Our pumpkins got a bit of a late start this year. We didn’t plant the seeds until July, but they grew remarkably fast. And we were rewarded with about 6 small, bright orange, Cinderella pumpkins. They were an heirloom breed, but I think given their short growing season they didn’t attain their normal size. I was still happy – we used them as decoration, and then I did something I’ve always wanted to do – I roasted the pumpkins and made fresh pumpkin puree! While slightly time consuming, it was so worth it. As it always is, when I look at the food on my plate and think, I grew this… from seed to harvest… approximate travel, 20 feet…
I did a bit of google research to figure out method, but it was pretty easy. Like most winter squash, I cut the pumpkins in half, scooped out the seeds, put them in a baking dish face down and roasted them. I scooped out the puree and let it drain overnight. The next day I decided on my plan of attack – first I wanted to make pumpkin bread, because that is our favorite way to use pumpkin puree.
My friend Katie makes a killer pumpkin bread (with the addition of chocolate chips and millet – I may post that at a later date), but I went for something traditional and nostalgic: Mama Dean’s pumpkin bread. My college roommate’s mother was from England (but lived 30 minutes from our college), and she would periodically either make us treats or give us cooking lessons. Each fall we savored her pumpkin bread, usually accompanied with pineapple cream cheese. Best of all, the recipe made two loaves! I decided to make one loaf, and the rest of the batter into muffins.
I had 1/2 cup of pumpkin puree leftover, so I scoured the internet for recipes using such a small amount. I came across one for maple pumpkin cookies -two of my favorite fall flavors and a perfect combination, as cookies are second only to ice cream in my husband’s sweet tooth hierarchy. They turned out to be just right – slightly chewier texture than pumpkin bread, and divine with a glass of milk.
Cut pumpkin in half. Scoop out seeds/membranes. Turn face down in a baking dish, and bake ~ 1 1/4 hours in a 375 oven until super soft. Scoop out the puree into cheesecloth lining a colander, and let drain 2 hours – overnight in the refrigerator. Its now ready to use – it can be frozen for a few months if you have more than you want to use in the next few days.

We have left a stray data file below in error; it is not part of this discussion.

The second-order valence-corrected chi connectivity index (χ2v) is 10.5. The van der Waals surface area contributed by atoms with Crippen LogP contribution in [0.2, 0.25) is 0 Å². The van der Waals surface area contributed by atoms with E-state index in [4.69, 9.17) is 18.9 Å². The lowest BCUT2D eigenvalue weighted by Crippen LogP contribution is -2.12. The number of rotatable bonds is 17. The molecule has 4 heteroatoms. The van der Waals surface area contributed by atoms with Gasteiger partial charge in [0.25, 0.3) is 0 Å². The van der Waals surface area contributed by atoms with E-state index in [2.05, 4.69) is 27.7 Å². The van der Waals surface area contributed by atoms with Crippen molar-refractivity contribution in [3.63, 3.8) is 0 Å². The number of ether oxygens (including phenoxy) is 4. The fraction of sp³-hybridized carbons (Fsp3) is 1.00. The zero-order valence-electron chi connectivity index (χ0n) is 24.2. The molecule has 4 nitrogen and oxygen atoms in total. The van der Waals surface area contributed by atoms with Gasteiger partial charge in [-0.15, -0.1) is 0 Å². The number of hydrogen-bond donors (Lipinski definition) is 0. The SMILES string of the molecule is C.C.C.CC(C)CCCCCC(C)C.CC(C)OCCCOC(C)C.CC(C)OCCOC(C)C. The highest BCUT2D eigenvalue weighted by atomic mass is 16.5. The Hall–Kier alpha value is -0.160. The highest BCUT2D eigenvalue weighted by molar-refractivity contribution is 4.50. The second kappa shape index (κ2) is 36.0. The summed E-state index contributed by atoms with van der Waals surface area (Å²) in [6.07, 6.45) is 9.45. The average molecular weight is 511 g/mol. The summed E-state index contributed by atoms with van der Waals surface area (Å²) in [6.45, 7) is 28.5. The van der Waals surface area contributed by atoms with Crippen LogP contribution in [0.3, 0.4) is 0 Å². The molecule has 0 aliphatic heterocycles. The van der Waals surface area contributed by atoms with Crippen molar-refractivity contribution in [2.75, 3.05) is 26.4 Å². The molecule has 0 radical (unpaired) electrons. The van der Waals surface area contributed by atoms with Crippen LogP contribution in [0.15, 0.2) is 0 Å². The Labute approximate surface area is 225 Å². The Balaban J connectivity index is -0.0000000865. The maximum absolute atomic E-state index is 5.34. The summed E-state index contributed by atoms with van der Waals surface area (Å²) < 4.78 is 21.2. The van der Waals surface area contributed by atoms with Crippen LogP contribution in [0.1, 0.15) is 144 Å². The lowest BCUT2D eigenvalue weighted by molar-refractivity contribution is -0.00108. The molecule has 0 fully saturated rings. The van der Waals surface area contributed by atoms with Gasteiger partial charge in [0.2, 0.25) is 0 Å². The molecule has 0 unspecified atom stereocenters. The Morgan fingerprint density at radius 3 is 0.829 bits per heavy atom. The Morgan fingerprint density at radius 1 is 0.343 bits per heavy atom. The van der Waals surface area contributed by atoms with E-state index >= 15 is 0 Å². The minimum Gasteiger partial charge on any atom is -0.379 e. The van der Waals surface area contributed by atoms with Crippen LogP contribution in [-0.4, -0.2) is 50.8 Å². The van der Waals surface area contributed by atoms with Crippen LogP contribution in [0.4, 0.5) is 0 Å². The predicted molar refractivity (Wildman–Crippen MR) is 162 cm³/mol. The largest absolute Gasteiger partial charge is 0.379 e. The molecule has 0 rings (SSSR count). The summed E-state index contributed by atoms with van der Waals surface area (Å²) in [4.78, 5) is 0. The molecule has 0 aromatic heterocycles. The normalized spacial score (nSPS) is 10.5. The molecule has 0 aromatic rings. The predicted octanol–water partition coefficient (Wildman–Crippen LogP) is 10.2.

Mama Dean’s Pumpkin Bread
2/3 c water
1 c oil
4 eggs, beaten
2 c pumpkin puree
3 c sugar
3 1/2 c flour (2 white, 1 1/2 whole wheat)
1 tsp baking powder
1 1/2 tsp salt
2 tsp baking soda
1/2 tsp cloves
1 tsp each: nutmeg, cinnamon, allspice
Sift dry ingredients together. Mix pumpkin, oil and eggs in a large bowl. Add water and sugar – mix well. Add all dry ingredients. Pour into 2 greased loaf pans (or 1 loaf pan and 12 muffins). Bake at 350 for 1 hour or until cake tester comes out clean. Cool and remove from pans.
Pineapple cream cheese: Mix 1 block cream cheese with 1 small can of crushed pineapple. Beat together, and serve with bread.
Maple Pumpkin Cookies (original recipe here)
1/2 cup soft butter
1/2 cup brown sugar
1/2 cup white sugar
1 large egg
3 tablespoons maple syrup
1/2 cup pumpkin puree
2 cups flour
1 teaspoon baking soda
1 teaspoon cinnamon
1/4 teaspoon nutmeg
1/2 teaspoon salt
Cream margarine and sugars together until light and fluffy. Beat in egg, maple syrup and pumpkin. Mix together flour, baking soda, cinnamon, nutmeg and salt. Stir flour mixture into creamed mixture. Drop heaping tablespoons of dough on cookie sheet. Bake at 350°F for 10-12 minutes.
One final image – the bees just love the borage that is growing so abundantly in the front bed! I had a photo session with one guy the other week.